Before his team started the second half of the season against the New York Islanders last week, Wild general manager Bill Guerin acknowledged that he needs to see something positive from the current roster before it breaks for All-Star week.
“Yeah,” he said. “That’s where we are.”
So far, so good.
While it’s a small sample size, the Wild have won 3 of 4 since those marching orders, including a 2-1 East Coast road trip that ended with consecutive victories over the Florida Panthers, second in the Eastern Conference, and Carolina Hurricanes (fifth).
The bottom line? Guerin, facing the likelihood that he would start shedding veterans for draft picks before the March 8 trade deadline, has climbed back on the fence. The Wild have made up three points in the Western Conference standings in those four games, now six behind Nashville for the eighth and final playoff spot with a head-to-head meeting Thursday at the X.
The Wild have shown they can beat the NHL’s best; they’re 4-0 against the top two teams in the East, and 1-1 against second-place Vancouver in the West, which tempts one to call them streaky. The reality is, the Wild aren’t streaky; they’ve had one good run all season, 11-3-0 immediately after John Hynes replaced Dean Evason as head coach on Nov. 28.
If they were streaky, the Wild would have more than 45 points, tied for seventh-worst in hockey. The question that will be answered shortly is whether they’re hiding something better beneath those 45 points, tied for seventh-worst in hockey.
The Wild have a great chance to show that this week with three home games against middling opposition: Washington on Tuesday, the Predators on Thursday and Anaheim — one of the NHL’s two worst teams — in an 8 p.m. puck drop Saturday on Hockey Day in Minnesota. It is the biggest homestand of the season. Win out, and Guerin might not simply keep impending free-agent veterans such as Marc-Andre Fleury, Zach Bogosian and Pat Maroon, he might try to trade for a veteran defenseman to replace captain Jared Spurgeon, out for the season with hip and back injuries.
Otherwise, the Wild are fairly healthy. Although Fleury is sidelined by an upper body injury after being run by Florida’s William Lockwood on Friday, and Freddy Gaudreau and Connor Dewar are on injured reserve, they’re all expected back. Further, the Wild have Jonas Brodin, Kirill Kaprizov and Filip Gustavsson together in the lineup and playing well.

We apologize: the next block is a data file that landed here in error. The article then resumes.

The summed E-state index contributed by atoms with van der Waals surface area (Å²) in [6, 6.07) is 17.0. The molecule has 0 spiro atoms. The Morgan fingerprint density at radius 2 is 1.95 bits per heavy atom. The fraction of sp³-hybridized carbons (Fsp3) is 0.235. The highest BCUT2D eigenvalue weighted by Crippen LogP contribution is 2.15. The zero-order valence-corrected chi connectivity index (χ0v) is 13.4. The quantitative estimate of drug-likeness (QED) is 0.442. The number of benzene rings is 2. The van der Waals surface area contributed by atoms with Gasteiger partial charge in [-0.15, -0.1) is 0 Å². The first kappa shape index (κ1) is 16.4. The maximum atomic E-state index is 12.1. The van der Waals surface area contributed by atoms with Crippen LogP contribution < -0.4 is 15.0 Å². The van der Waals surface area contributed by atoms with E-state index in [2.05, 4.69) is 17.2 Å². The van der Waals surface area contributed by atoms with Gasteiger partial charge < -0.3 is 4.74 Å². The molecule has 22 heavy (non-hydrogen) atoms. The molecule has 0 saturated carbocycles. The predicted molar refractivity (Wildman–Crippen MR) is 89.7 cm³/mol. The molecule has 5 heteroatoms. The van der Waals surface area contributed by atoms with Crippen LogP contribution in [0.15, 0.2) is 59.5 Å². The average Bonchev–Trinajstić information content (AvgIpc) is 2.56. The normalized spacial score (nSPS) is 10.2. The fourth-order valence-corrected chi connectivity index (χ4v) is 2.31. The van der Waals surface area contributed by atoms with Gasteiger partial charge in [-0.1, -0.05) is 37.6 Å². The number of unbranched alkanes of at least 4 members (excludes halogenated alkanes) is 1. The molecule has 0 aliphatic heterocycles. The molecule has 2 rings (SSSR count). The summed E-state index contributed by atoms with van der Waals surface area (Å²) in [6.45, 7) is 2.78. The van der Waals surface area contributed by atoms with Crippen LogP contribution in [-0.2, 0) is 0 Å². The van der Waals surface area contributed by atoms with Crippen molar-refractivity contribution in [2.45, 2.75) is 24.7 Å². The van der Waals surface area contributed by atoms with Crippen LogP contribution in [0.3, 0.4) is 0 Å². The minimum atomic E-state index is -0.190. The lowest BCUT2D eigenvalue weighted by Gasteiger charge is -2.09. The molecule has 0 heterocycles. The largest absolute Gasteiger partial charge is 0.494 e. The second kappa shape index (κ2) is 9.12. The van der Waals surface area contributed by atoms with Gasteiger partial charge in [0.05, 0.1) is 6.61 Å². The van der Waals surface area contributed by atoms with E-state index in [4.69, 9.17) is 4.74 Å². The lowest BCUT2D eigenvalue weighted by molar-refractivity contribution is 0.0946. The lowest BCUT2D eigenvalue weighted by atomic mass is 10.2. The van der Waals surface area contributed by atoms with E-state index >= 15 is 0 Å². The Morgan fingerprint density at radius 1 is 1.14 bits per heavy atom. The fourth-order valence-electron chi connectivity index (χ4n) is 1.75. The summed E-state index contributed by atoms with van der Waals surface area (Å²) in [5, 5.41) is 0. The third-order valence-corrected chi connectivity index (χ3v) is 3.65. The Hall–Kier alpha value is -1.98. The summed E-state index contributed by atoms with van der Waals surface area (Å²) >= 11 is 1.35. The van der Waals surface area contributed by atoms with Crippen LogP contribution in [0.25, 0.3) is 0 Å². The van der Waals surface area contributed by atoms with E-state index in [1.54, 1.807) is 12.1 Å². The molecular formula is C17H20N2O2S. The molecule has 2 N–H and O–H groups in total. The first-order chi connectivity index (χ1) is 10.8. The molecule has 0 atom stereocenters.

It’s perhaps no coincidence that since Brodin returned for the Islanders game, the Wild are 3-1-0. In fact, in the 10 games he has played under Hynes, the Wild are 7-3-0. Even with Spurgeon out, his presence gives the Wild three solid blue line pairs, and two very good ones. When he and Spurgeon were both out, the defense was something of a disaster — and the Wild were 1-5-0.
Kaprizov, too, is having something of a midseason renaissance since recovering from an upper body injury suffered Dec. 30 at Winnipeg — five goals and 13 points in five games since. He had his third career hat trick in Sunday’s 5-2 victory at Carolina and was named the NHL’s first star of the week on Monday.
“If we’re going to make the playoffs, we need to be a lot better than we’ve been,” Guerin said. “Our core guys, our big players, have to be better and produce at more key times.”
The Wild haven’t lost a game in which Kaprizov scores a goal since a 3-2 loss on Nov. 24 (9-0-0). Another good sign: Since returning on Jan. 13, Kaprizov is averaging 4.2 shots a game; in his previous 14 games, he was averaging 2.8.
The Wild still have five teams to leap for a playoff spot, but they’re within two points of the four teams in ninth, 10th, 11th and 12th place. If they want to make the postseason, or at least convince Guerin not to cut bait.
This team might not be out of time, but it’s just about out of second chances.
“I still believe in this group, and I know people are going to say I’m crazy, but I do,” he said last week. “And I think we’ve shown that when we are healthy, and when we are doing what we’re supposed to be doing, we’re a good team. So we’re going to have to really put our minds to it and try to get it done.”